Health News

End of State of Disaster does not mean end of COVID-19

Govt briefing on the ending of the State of Disaster (PIc: GCIS)
Written by Lilita Gcwabe

Ending the National State of Disaster does not mean the COVID-19 pandemic has ended, warned Minister of Cooperative Governance and Traditional Affairs, Nkosazana Dlamini-Zuma on Tuesday afternoon.

Dlamini-Zuma said it just means South Africa has reached a stage where the pandemic can no longer be classified as a disaster and can be managed  without invoking the Disaster Management Act. President Cyril Ramaphosa announced the end of the state of disaster on Monday after 750 days of national lockdown. 

“We need to introduce traditional measures which are post-disaster management and rehabilitation measures to continue managing the spread of the virus for 30 days. These include the continued wearing of masks indoors and in public gatherings. It is not necessary outdoors.” 

Regulations  will lapse in 30 days 

The Post-Disaster Management regulations are enforced for the next 30 days and then will lapse. The use of masks indoors and social distancing of one metre remain in place for this period.

The number of people at indoor gatherings remains limited to 1000 and outdoors to 2000. If  these events can go over the recommended number if the people attending are fully vaccinated and can produce their vaccine certificate or negative COVID-19 test less than 72 hours old.

“Borders that are open will continue to open and people coming in will have to show a vaccination certificate or a PCR test not more than 72 hours old,” said Dlamini-Zuma.

Dlamini-Zuma said that some measures that were introduced during the lockdown will transition into the legislation, where other sectors of government will take over. 

She referred to the basic income grant of R350 which was introduced under the exacerbated conditions of unemployment during the lockdown which will continue beyond the 30 days.

“People with adverse effects and who become sick from the vaccine  can  still apply for compensation, and this process will continue beyond the national state of disaster. For as long as vaccination continues, people  will have access to compensation.”

The Minister added that if the pandemic were to escalate and reach a level where it becomes a disaster in the next few months, then the Disaster Management Act could be reintroduced. 

Threat remains

“We are still monitoring the numbers through the National Institute of Communicable Diseases, and we can confirm that the pandemic is not over because it is visible in the numbers of daily infections,” said Minister of Health, Joe Phaahla. 

He noted that the number of daily infections fluctuates between 600 and 1500 – depending on what day of the week it is. Just below 700 people are currently infected with the coronavirus. The positivity rate is fluctuating between 5%, and on some days, up to  8%. 

“On the other side, with the Omicron variant, there has been stability in terms of severity of illness, even when the numbers were high. There are currently just below 2000 people who are admitted in hospital for covid. While just below 200 are in the Intensive Care Unit.”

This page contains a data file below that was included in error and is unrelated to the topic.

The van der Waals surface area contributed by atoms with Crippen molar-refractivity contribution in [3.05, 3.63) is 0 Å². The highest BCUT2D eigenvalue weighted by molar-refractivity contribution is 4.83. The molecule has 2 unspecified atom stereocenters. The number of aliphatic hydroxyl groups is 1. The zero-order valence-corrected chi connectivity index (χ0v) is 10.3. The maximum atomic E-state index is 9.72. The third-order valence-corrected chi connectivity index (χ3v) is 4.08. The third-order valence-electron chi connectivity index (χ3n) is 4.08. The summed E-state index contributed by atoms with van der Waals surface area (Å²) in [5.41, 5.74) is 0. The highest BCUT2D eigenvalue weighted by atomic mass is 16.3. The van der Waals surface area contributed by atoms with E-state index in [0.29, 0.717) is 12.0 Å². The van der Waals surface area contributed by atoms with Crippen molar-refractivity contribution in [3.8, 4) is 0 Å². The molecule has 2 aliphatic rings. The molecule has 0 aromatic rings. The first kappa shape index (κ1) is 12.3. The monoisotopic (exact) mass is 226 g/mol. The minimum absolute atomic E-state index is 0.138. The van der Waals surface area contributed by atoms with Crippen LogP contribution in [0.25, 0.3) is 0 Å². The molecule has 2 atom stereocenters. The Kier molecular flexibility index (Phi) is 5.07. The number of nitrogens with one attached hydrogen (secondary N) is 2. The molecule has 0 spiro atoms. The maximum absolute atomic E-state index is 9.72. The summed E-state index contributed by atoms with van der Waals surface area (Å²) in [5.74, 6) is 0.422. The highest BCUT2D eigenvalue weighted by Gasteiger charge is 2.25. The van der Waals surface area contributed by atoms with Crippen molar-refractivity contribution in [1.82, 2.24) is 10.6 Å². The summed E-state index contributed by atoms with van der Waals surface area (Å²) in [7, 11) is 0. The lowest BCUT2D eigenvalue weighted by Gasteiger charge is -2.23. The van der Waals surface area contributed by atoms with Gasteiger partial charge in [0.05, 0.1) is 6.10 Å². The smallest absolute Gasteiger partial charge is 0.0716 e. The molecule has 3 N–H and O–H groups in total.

Phaahle emphasised that although we no longer define the pandemic as a disaster, it remains a threat. 

Vaccination level of 70% still the goal

Phaahla said that vaccination remains a crucial intervention because people who get jabbed are  less likely to get infected.

“We still have capacity to get more people vaccinated, if we can reach 70% of adults who are vaccinated in SA, then these post-disaster measures will be unnecessary.”

Phaahla noted that the goal was to have vaccinated 30 million people, but SA is still sitting at 17 million. 

“That’s why we say, even if you have had covid and depend on your natural immunity, get your vaccination, and then take your booster shot to strengthen your immunity and protect against the virus,” he said. 

Have your say 

South Africans can comment on the gazetted amendments of the Health Regulations under the National Health Act. The amended regulations will be in effect immediately after the transitional measures have lapsed. 

Phaahla emphasised that the proposed amendments are not new changes because these laws were in existence pre-COVID-19 to contain other notifiable medical conditions. 

“Covid is not the first notifiable disease – we had Listeriosis, also Ebola, which were both scares in the country. The law requires that there must be public comments – which will be taken into consideration and will help us with final legislation,” he said.

You can email your comments to the Director General of the Department of Health, Tsakani Furumele at tsakani.furumele@health.gov.za or go to https://sapublicspeaks.co.za by no later than the 16th of April 2022.  – Health-e News

About the author

Lilita Gcwabe

Lilita is a multimedia journalist with an interest in rural advancement in the health and agricultural sectors. She’s committed to reporting on social justice, and early childhood development. Lilita believe in the power of representation, as an essential means of rewriting our stories.

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